But not for writers like me. You can’t tell me what you want to read from me. It’s my job to invent a book that only I could think of. Here’s Husband Dave, dreaming up his next one.

So this is the Roz manifesto for book marketing

1 Social media – to find people who enjoy reading … try text-only posts

2 Newsletters – invite readers into your creative life and share its milestones

3 Don’t ask others what you should write; follow your own star

But does it work, Roz?

Good question. I can’t produce evidence that this marvellously maverick approach is helping people discover my work. And without such evidence, articles like this can sound smug and insubstantial. Here are a few observations:

Facebook regularly hints that I should post more pictures, but the stats tell a different story. Posts that are pure text actually get better engagement.

My newsletter is not to everyone’s taste, but whose is? Some of the new subscribers fall away, but my list is slowly growing and some of the recipients reply to me by email or Twitter, continuing the conversation or just saying hello. (PS My latest is here.)

Most of all, I don’t find any of this to be a chore. It feels honest and genuine. As a sustainable policy, that seems like a good one.

Do you have any quiet rebellions, either in the writing/publishing life or elsewhere? Let’s discuss!

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Marketing literary fiction – ‘There are readers who need these stories…’ an interview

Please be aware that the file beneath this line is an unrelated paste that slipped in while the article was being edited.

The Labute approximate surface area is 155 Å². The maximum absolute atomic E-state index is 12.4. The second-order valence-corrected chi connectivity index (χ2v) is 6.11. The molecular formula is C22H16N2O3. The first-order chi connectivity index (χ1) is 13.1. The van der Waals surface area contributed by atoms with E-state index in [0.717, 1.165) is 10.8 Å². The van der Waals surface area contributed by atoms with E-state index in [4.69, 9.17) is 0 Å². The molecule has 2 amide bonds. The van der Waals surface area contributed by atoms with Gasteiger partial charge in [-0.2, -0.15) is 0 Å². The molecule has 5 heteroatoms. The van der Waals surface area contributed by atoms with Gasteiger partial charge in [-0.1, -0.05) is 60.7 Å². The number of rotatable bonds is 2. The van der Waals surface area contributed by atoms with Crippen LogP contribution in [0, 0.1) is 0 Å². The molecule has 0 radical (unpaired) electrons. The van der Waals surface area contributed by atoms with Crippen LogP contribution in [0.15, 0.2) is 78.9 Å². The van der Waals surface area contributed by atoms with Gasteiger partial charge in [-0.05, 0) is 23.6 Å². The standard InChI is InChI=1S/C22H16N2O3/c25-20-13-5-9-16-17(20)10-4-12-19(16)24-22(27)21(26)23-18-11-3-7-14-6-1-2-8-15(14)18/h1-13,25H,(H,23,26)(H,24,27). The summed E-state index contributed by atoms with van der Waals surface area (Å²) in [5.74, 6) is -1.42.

Laura Stanfill

This week I’m interviewing Laura Stanfill, author, all-round literary citizen and founder of the literary imprint Forest Avenue Press in Portland, Oregon. Part 1 is here. This is Part 2. Find her on Twitter as @ForestAvePress

Roz There’s no getting away from the fact that literary fiction is trickiest to market.

Laura Oh it’s so hard! Every time I create marketing plans and metadata for a new novel, I am envious of publishers putting out subject-based nonfiction books, because it’s so much easier to identify and connect with a target audience.

Novels are tools to build empathy, they are self-care objects, they are escapes and escapades and circuses to entertain your mind. There are readers out there for them, readers who need these stories, who deserve to find themselves in books and those who deserve to escape by reading about people completely unlike them. But if I were doing, say, a paleo cookbook, with a few clicks I could find statistics on the number of people eating that way, do a price comparison and fit my book into a hole I’ve identified in the market.

Literary fiction is trickier. And so many people I meet on my travels say, “How do you find time to read?”

“How can you survive without reading?” I want to ask them, but instead I shrug, and say that I make time.

Roz You’ve found readers, though. I’d guess that’s by building a reputation in the right places?